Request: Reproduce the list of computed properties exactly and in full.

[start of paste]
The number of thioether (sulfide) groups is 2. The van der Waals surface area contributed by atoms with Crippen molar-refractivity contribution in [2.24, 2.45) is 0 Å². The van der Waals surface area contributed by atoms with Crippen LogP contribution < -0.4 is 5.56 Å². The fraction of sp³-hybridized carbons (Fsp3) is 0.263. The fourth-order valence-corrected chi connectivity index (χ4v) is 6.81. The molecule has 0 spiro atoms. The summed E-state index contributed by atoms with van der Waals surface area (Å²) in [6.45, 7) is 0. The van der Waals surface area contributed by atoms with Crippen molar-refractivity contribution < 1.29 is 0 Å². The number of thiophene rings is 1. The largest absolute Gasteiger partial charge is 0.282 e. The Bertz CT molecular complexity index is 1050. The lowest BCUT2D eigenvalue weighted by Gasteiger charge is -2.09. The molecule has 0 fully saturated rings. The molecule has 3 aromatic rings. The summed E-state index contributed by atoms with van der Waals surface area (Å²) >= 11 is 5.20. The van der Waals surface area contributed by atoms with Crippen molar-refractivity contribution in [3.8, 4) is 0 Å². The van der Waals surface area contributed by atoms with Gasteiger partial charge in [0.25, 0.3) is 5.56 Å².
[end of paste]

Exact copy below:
The number of thioether (sulfide) groups is 2. The van der Waals surface area contributed by atoms with Crippen molar-refractivity contribution in [2.24, 2.45) is 0 Å². The van der Waals surface area contributed by atoms with Crippen LogP contribution < -0.4 is 5.56 Å². The fraction of sp³-hybridized carbons (Fsp3) is 0.263. The fourth-order valence-corrected chi connectivity index (χ4v) is 6.81. The molecule has 0 spiro atoms. The summed E-state index contributed by atoms with van der Waals surface area (Å²) in [6.45, 7) is 0. The van der Waals surface area contributed by atoms with Crippen molar-refractivity contribution < 1.29 is 0 Å². The number of thiophene rings is 1. The largest absolute Gasteiger partial charge is 0.282 e. The Bertz CT molecular complexity index is 1050. The lowest BCUT2D eigenvalue weighted by Gasteiger charge is -2.09. The molecule has 0 fully saturated rings. The molecule has 3 aromatic rings. The summed E-state index contributed by atoms with van der Waals surface area (Å²) >= 11 is 5.20. The van der Waals surface area contributed by atoms with Crippen molar-refractivity contribution in [3.8, 4) is 0 Å². The van der Waals surface area contributed by atoms with Gasteiger partial charge in [0.25, 0.3) is 5.56 Å².